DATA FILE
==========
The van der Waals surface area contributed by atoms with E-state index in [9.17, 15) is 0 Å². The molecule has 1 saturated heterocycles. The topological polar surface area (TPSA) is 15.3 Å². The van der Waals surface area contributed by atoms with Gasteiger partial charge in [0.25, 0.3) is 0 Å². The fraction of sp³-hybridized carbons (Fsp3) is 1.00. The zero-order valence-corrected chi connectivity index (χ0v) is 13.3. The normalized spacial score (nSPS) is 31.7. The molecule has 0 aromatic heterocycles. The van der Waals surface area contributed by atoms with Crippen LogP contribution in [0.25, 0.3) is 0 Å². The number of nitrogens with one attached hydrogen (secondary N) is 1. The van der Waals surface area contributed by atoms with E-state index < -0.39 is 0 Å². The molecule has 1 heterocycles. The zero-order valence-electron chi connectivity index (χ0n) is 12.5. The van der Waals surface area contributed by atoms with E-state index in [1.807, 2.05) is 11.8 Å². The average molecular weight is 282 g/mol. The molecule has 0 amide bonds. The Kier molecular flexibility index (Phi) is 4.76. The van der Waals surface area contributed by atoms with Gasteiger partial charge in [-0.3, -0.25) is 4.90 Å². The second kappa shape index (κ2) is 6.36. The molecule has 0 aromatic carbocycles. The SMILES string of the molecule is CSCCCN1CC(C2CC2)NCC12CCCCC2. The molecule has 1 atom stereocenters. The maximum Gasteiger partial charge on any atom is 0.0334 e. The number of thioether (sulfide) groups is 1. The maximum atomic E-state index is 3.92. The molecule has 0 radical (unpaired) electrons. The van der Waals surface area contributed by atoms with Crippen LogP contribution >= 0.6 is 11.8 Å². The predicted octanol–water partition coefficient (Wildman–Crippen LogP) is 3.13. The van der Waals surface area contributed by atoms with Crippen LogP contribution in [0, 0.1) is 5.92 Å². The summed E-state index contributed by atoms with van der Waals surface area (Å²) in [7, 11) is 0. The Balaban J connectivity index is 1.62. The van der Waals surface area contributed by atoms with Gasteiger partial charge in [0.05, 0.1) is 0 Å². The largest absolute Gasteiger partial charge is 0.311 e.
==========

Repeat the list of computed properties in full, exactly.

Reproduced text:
The van der Waals surface area contributed by atoms with E-state index in [9.17, 15) is 0 Å². The molecule has 1 saturated heterocycles. The topological polar surface area (TPSA) is 15.3 Å². The van der Waals surface area contributed by atoms with Gasteiger partial charge in [0.25, 0.3) is 0 Å². The fraction of sp³-hybridized carbons (Fsp3) is 1.00. The zero-order valence-corrected chi connectivity index (χ0v) is 13.3. The normalized spacial score (nSPS) is 31.7. The molecule has 0 aromatic heterocycles. The van der Waals surface area contributed by atoms with Crippen LogP contribution in [0.25, 0.3) is 0 Å². The number of nitrogens with one attached hydrogen (secondary N) is 1. The van der Waals surface area contributed by atoms with E-state index < -0.39 is 0 Å². The molecule has 1 heterocycles. The zero-order valence-electron chi connectivity index (χ0n) is 12.5. The van der Waals surface area contributed by atoms with E-state index in [1.807, 2.05) is 11.8 Å². The average molecular weight is 282 g/mol. The molecule has 0 amide bonds. The Kier molecular flexibility index (Phi) is 4.76. The van der Waals surface area contributed by atoms with Gasteiger partial charge in [-0.3, -0.25) is 4.90 Å². The second kappa shape index (κ2) is 6.36. The molecule has 0 aromatic carbocycles. The SMILES string of the molecule is CSCCCN1CC(C2CC2)NCC12CCCCC2. The molecule has 1 atom stereocenters. The maximum Gasteiger partial charge on any atom is 0.0334 e. The number of thioether (sulfide) groups is 1. The maximum atomic E-state index is 3.92. The molecule has 0 radical (unpaired) electrons. The van der Waals surface area contributed by atoms with Crippen LogP contribution >= 0.6 is 11.8 Å². The predicted octanol–water partition coefficient (Wildman–Crippen LogP) is 3.13. The van der Waals surface area contributed by atoms with Crippen LogP contribution in [0, 0.1) is 5.92 Å². The summed E-state index contributed by atoms with van der Waals surface area (Å²) in [7, 11) is 0. The Balaban J connectivity index is 1.62. The van der Waals surface area contributed by atoms with Gasteiger partial charge in [0.05, 0.1) is 0 Å². The largest absolute Gasteiger partial charge is 0.311 e.